• How constipation happens
    • Frequency of bowel movements: What’s normal?
    • Causes of constipation
    • Diagnosing constipation
    • Treating constipation
  • Diarrhea
    • What is diarrhea?
    • Causes of diarrhea
    • When to call the doctor
    • Diagnosing diarrhea
    • Treating diarrhea
    • Preventing diarrhea
  • Excessive gas
    • Where does gas come from?
    • A gas primer
    • Diagnosing and treating aerophagia and flatus
    • Treating belching
    • Treating flatulence
  • Glossary
  • Resources
  • Organizations

Treating the whole body

Stress-related symptoms in the GI tract vary greatly from one patient to the next, and treatment can vary as well. For example, one person with GERD might describe an occasional, mild burning sensation in the chest, while another complains of excruciating discomfort night after night. As the severity of symptoms varies, so should the therapies, medications, self-help strategies, or even surgeries used to relieve them.

Many patients have mild symptoms that respond quickly to changes in diet or medications. If symptoms do not improve, your clinician may ask you more questions about your medical history and perform some diagnostic tests to rule out a physical abnormality, infection, or cancer. For some people, symptoms improve as soon as a serious diagnosis has been ruled out (another example of how emotional stress affects the gut!). Your doctor may also recommend symptom-specific medications. But sometimes these treatments are not enough. As symptoms become more severe, so does the likelihood that a patient is experiencing some sort of psychological distress.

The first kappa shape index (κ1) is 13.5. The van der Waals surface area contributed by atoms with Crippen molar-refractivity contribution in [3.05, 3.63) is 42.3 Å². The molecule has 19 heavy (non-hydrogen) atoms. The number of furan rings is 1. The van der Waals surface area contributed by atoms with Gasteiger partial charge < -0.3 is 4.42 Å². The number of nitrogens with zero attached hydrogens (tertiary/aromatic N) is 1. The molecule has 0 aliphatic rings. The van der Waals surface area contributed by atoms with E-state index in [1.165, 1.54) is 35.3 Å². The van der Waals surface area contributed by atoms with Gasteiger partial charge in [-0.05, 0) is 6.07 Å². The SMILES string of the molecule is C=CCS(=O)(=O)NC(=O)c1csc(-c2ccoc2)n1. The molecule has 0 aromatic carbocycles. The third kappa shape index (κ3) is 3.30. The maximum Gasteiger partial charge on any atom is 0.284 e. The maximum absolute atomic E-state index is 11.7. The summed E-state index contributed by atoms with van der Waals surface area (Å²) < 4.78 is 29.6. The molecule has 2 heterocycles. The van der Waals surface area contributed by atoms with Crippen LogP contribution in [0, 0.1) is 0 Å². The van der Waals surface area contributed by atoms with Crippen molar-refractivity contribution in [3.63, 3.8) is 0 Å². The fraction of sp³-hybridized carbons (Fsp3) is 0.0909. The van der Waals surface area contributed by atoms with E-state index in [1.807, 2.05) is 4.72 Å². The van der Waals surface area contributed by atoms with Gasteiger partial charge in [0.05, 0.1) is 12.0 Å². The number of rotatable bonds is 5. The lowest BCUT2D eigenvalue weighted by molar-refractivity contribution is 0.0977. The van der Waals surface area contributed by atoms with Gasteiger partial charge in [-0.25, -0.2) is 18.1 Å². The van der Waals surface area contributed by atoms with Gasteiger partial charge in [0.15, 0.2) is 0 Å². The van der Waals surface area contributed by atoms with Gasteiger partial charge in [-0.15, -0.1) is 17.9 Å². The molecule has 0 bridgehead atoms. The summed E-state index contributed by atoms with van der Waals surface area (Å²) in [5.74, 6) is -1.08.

Often, patients with moderate to severe symptoms, particularly those whose symptoms arise from stressful circumstances, stand to benefit from psychological treatments such as cognitive behavioral therapy, relaxation techniques, and hypnosis. Some patients are reluctant to accept the role of psychosocial factors in their illness. But it’s important to know that emotions cause real, chemical and physical responses in the body that can result in pain and discomfort. Behavioral therapy and stress reduction treatments do not directly reduce pain or improve symptoms in the way that drugs do. Rather, the goal is to reduce anxiety, encourage healthy behaviors, and help patients cope with the pain and discomfort of their condition.

The following reviews have been left for this report. Log in and leave a review of your own.

A great health report. Contains a lot of very helpful information. Specifically I liked page 25: "IBS: What else could it be." I was a young man in 1970, and spent two months in hospital. The doctors decided I had colitis, AS and uveitis. 22 years later colitis was changed to Crohn's disease and iritis. The latter or uveitis claimed my left eye. But I recovered. It feels rather good to have all this info now, some 42 years on. But shouldn't we have some info about liquids, how does fluids end up in the bladder? Some of it goes into the intestines? /LA